Verses 37-38

Daniel 2:37-38. Thou, O king, art a king of kings, &c.— Daniel addresses Nebuchadnezzar, as if he was a very powerful king, and his empire very large and extensive. The monarch might, perhaps, think, like some of his predecessors, that his conquests were owing to his own fortitude and prudence. See Isaiah 10:13. But the prophet assures him, that his success must be primarily imputed to the God of heaven; for the God of heaven hath given thee, &c. Though most of the ancient eastern histories are lost, yet some fragments remain which speak of this mighty conqueror, and his extended empire. Berosus informs us, that he held in subjection Egypt, Syria, Phoenicia, Arabia, and surpassed all the Chaldeans and Babylonians who reigned before him. Josephus, Philostratus, Megasthenes, and Strabo assert, that he surpassed even Hercules, proceeded as far as Hercules's pillars, subdued Spain, and led his army thence into Thrace and Pontus. But his empire was of no long duration; for it ended in his grandson Belshazzar, not seventy years after the delivery of this prophesy, nor above twenty-three years after the death of Nebuchadnezzar; which may be the reason why Daniel speaks of him as the only king, "Thou art this head of gold, and after thee shall arise, &c." the rest being to be considered as nothing; nor do we read of any thing good or great performed by them. Bishop Newton, p. 408.

Verses 40-42

Daniel 2:40-42. The fourth kingdom shall be strong as iron, &c.— This description agrees well with the Roman empire, and the event answered this prediction; for the Roman was vastly more strong and extensive than any of the preceding three. Daniel seems to divide it into three periods. The first is this kingdom, in its strongest and flourishing state, which seems to be denoted by the iron legs: the second is the same kingdom, weakened by the divided state of the empire, denoted by the feet, which were part of potter's clay, and part of iron; for which reason the prophet tells us, the kingdom shall be divided, though there should be in it something of the strength of iron, because the iron was mixed with the clay: the third is the same empire, in a yet farther state of declension, denoted by the toes, the extremity of the image; and of consequence the last period of this fourth empire. As the toes of the feet were part of iron, and part of clay, so the kingdom shall be partly strong, and partly broken; that is to say, one part of this divided empire shall remain, and the other part be entirely destroyed. And as the last period of this kingdom is denoted by the toes, this seems to intimate that the remaining part, which was not broken, should be divided into ten distinct kingdoms or governments. Florus, the Roman historian, points out to us this threefold period of the Roman empire, telling us, that it was in its highest strength and glory to the conclusion of the Numantine war, and might be named golden; thence to Marius and Sylla it became like iron; and was at last torn and devoured by the factions of Marius, Sylla, Caesar, and Pompey. Dr. Chandler's Vind. of Dan. p. 119.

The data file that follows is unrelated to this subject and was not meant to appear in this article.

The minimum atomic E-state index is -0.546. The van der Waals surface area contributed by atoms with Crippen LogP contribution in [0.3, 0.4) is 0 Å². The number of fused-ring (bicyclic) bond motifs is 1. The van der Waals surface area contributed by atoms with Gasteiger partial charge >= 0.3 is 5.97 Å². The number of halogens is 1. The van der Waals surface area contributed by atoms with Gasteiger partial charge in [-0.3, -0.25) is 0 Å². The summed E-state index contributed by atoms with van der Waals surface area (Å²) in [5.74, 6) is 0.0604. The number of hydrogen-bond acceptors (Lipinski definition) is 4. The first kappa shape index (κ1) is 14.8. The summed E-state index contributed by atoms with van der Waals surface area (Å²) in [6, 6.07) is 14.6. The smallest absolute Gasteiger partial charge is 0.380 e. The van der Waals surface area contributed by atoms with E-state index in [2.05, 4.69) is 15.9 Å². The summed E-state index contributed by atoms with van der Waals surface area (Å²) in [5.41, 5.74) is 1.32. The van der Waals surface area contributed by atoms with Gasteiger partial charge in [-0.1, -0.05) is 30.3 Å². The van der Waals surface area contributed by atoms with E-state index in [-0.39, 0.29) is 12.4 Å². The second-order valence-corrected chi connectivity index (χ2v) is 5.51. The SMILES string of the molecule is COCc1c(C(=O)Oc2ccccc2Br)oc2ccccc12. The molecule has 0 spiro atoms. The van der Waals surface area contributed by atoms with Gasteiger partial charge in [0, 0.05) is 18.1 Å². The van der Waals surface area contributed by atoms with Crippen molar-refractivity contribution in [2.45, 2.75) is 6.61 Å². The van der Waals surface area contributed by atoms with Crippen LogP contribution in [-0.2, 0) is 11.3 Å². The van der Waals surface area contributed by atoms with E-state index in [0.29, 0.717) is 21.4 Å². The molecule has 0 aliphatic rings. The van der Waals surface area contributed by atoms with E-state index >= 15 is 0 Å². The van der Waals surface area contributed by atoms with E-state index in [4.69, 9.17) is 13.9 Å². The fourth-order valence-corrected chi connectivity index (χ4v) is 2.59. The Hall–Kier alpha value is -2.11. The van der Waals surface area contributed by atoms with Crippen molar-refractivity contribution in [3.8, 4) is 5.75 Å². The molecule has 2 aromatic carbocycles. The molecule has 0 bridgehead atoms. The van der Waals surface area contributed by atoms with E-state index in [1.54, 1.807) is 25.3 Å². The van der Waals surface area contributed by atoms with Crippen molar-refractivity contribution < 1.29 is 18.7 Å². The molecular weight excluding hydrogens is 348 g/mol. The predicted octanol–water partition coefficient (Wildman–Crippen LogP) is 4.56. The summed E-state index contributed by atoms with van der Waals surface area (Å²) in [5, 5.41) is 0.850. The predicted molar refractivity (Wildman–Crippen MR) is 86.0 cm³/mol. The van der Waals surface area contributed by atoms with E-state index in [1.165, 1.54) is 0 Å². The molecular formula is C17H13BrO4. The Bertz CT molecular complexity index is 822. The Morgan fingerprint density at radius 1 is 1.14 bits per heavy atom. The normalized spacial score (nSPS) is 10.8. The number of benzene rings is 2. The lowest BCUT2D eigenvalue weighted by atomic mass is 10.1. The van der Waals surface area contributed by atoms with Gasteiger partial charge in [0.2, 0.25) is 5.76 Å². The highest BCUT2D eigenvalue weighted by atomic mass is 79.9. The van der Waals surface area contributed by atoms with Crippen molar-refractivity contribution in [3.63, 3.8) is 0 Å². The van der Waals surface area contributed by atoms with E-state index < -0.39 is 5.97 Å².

Verse 43

Daniel 2:43. They shall mingle themselves, &c.— They made marriages and alliances one with another, but no hearty union ensued. Reasons of state are stronger than ties of blood; and interest will always avail with governments more than affinity. The Roman empire, therefore, is represented in a double state; first, with the strength of iron, conquering all before it; his legs of iron;—and then weakened and divided by the mixture of barbarous nations: his feet part iron and part of clay. See on Dan 2:33 and Bishop Newton.

Verse 44

Daniel 2:44. In the days of these kings That is, in the days of some of them. As in the days when the judges ruled, Rth 1:1 signifies, "In the days when some of the judges ruled;" so in the days of these kings, signifies, "In the days of some of these kingdoms:" and it must be during the days of the last of them, because they are reckoned four in succession, and consequently this must be the fifth kingdom. Accordingly, the kingdom of Christ was set up during the days of the last of these kingdoms; that is, the Roman. This kingdom was set up by the God of heaven; and hence the phrase, of the kingdom of heaven, came to signify the kingdom of the Messiah; and so it was used and understood by the Jews, and is applied by our Saviour in the New Testament. Other kingdoms were raised by human ambition and worldly power; but this was the work not of man, but of God: this was truly, as it is called, the kingdom of heaven, and John 18:36 a kingdom not of this world; its laws, its powers were all divine. This kingdom was never to be destroyed, as the Babylonian, the Persian, and the Macedonian empires have been, and in great measure also the Roman. This kingdom was not to be left to any other people; it was to be erected by God, in a peculiar manner; to extend itself over all the nations, and still to consist of the same people, without any alteration or change of their name. What this people were to be, and by what name to be called, the prophet expressly declares, ch. Daniel 7:17-18.—they were to be the saints of the Most High. Of such was this kingdom to consist, and never to depart from them; a character which expressly determines the nature of the kingdom, and by whom it was to be created and governed. This kingdom was to break in pieces, and consume all the kingdoms; to spread and enlarge itself, so that it should comprehend within itself all the former kingdoms. See Bishop Newton, and Dr. Chandler's Defence of Daniel, p. 127.

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Coke, Thomas. "Commentary on Daniel 2". Thomas Coke Commentary on the Holy Bible. 1801-1803.